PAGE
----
Edwards' Malpractice Suits Leaves Bitter Taste"
The Washington Times - August 16, 2004
By Charles Hurt
The American Medical Association lists North
Carolina's current health care situation as a "crisis" and blames it on medical-malpractice lawsuits such as the ones that made Democratic vice-presidential candidate Sen. John Edwards a millionaire many times over.
One of the most successful personal-injury lawyers in
North Carolina history, Mr. Edwards won dozens of lawsuits against doctors and hospitals across the state that he now represents in the Senate. He won more than 50 cases with verdicts or settlements of $1 million or more, according to North Carolina Lawyers Weekly, and 31 of those were medical-malpractice suits.
During his 20 years of suing doctors and hospitals, he pioneered the art of blaming psychiatrists for patients who commit suicide and blaming doctors for delivering babies with cerebral palsy, according to doctors, fellow lawyers and legal observers who followed Mr. Edwards' career in North Carolina.
"The John Edwards we know crushed [obstetrics,
gynecology] and neurosurgery in North Carolina," said Dr. Craig VanDerVeer, a Charlotte neurosurgeon. "As a result, thousands of patients lost their health care." ...
One of his most noted victories was a $23 million
settlement he got from a 1995 case -- his last before joining the Senate -- in which he sued the doctor, gynecological clinic, anesthesiologist and hospital involved in the birth of Bailey Griffin, who had
cerebral palsy and other medical problems.
Linking complications during childbirth to cerebral
palsy became a specialty for Mr. Edwards. In the courtroom, he was known to dramatize the events at birth by speaking to jurors as if he were the unborn baby, begging for help, begging to be let out of the womb.
"He was very good at it," said Dr. John Schmitt, an
obstetrician and gynecologist who used to practice in Mr. Edwards' hometown of Raleigh. "But the science behind a lot of his arguments was flawed."
In 2003, the American Academy of Pediatrics and the
College of Obstetricians and Gynecologists published a
study that cast serious doubt on whether events at
childbirth cause cerebral palsy. The "vast majority" of cerebral palsy cases originate long before childbirth, according to the study.
"Now, he would have a much harder time proving a lot
of his cases," said Dr. Schmitt, who now practices at the
University of Virginia Health System. ...
It is not clear just how much Mr. Edwards made as a
lawyer, but estimates based on a review of his lawsuit settlements and Senate records place his fortune at about $38 million.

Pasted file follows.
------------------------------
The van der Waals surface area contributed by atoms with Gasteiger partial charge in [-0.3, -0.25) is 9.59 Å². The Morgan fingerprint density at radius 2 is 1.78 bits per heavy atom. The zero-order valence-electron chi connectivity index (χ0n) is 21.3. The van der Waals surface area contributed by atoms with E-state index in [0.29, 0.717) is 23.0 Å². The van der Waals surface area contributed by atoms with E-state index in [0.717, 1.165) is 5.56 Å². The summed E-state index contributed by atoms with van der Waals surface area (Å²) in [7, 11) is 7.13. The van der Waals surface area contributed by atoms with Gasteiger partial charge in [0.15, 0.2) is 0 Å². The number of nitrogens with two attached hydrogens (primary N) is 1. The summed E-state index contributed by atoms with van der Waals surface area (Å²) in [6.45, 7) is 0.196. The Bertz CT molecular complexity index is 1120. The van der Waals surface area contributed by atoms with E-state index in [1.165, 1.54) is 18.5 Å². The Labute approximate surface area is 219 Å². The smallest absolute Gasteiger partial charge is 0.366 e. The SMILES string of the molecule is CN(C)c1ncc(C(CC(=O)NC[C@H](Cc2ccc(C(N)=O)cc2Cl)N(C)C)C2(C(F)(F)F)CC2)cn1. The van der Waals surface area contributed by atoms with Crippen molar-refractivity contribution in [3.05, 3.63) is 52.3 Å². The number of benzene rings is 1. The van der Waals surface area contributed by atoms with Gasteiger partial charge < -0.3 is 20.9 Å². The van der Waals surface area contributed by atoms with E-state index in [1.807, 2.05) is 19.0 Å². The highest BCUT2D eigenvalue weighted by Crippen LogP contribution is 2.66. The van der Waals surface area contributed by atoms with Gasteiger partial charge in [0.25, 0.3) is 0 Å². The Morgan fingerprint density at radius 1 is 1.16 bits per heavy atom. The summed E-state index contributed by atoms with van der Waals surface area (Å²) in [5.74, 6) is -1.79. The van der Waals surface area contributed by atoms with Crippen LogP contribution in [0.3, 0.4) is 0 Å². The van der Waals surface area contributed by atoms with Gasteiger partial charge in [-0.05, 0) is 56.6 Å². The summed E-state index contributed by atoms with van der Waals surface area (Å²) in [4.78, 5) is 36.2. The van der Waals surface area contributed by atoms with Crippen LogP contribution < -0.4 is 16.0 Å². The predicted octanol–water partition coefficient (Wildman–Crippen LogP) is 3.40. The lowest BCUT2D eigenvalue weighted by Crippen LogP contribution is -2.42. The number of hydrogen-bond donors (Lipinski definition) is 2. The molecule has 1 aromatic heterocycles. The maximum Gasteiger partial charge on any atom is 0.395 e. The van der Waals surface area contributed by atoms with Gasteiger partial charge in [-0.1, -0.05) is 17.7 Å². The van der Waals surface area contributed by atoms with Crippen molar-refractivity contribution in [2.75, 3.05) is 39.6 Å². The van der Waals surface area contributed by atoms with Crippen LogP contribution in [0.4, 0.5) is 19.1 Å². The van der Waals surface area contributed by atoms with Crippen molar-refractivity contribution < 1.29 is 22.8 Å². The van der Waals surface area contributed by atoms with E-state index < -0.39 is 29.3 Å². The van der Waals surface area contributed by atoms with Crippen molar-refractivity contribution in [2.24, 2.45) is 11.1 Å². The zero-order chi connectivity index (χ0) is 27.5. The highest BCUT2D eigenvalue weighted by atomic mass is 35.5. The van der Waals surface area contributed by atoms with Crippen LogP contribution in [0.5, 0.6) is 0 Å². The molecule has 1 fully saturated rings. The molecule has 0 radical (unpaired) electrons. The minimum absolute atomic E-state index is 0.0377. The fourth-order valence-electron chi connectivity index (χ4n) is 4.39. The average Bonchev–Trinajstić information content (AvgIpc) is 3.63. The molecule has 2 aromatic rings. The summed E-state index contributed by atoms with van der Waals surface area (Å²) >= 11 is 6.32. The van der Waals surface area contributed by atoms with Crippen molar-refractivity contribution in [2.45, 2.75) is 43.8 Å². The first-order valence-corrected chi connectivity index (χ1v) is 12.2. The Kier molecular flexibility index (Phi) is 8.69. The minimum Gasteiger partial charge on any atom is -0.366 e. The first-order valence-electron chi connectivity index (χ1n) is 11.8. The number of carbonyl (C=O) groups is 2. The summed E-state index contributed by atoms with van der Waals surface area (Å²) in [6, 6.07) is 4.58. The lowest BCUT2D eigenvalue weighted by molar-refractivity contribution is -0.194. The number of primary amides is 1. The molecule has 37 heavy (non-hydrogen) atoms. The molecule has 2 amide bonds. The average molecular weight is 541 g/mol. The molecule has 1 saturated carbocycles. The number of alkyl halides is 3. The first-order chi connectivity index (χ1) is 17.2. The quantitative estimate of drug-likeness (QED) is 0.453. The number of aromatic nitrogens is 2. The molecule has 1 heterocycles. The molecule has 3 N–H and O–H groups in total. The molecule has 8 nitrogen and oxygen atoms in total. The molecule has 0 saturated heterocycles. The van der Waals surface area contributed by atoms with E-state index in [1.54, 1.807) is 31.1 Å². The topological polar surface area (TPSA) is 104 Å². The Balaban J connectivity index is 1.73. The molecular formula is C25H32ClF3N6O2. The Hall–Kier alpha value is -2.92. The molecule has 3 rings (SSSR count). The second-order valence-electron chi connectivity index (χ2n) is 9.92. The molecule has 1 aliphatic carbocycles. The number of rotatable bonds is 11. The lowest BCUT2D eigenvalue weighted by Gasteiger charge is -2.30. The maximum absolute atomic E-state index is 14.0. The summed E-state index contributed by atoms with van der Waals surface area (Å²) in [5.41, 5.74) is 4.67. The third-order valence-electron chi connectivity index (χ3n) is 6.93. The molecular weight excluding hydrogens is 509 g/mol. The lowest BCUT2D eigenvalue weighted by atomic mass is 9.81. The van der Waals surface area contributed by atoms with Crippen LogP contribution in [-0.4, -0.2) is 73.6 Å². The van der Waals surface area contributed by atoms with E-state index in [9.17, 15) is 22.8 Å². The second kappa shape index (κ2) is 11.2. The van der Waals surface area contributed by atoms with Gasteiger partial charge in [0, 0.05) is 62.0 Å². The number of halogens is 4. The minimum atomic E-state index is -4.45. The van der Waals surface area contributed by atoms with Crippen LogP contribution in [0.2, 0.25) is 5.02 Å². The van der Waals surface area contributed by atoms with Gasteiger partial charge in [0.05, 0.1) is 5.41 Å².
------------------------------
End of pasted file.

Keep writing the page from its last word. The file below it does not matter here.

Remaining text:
Like many Democrats, Mr. Edwards has benefited from
the generosity of fellow trial lawyers, who have given
millions of dollars to Mr. Edwards' political campaigns and other political endeavors. ...
As a result of these and other cases, insurance rates
for doctors have skyrocketed -- putting some out of
business and driving others away, especially from rural areas. And doctors who have lost cases to Mr. Edwards have been bankrupted.
Patients, meanwhile, are left with rising health care costs and fewer -- if any -- doctors in their area. It is
increasingly nationwide problem, physicians say.
Dr. VanDerVeer, the Charlotte neurosurgeon, recalled
one recent night on duty when two patients arrived in an
emergency room in Myrtle Beach, S.C., where the area's last neurosurgeons quit
earlier this year.
"No one in Myrtle Beach would accept responsibility
for these patients," he said. And because it was raining, the helicopters were grounded, so the patients were loaded into ambulances and driven the four hours to Charlotte.
Upon arrival, one patient had died, and the other
learned that she merely had a minor concussion -- and a $6,000 bill for the ambulance ride.
"That's just one little slice of life here," Dr.
VanDerVeer said. "It's a direct result of the medical-malpractice situation that John Edwards fomented."
Dr. Schmitt had spent 20 years delivering babies in
Raleigh. Though he had no claims against him, his insurance tripled in one year. With no assurances that his rates would ever drop, or just stop rising, he left town. ...
"We are currently being sued out of existence," Dr.
VanDerVeer said. "People have to choose whether they want these lawyers to make gazillions of dollars in pain and suffering awards or whether they want health care."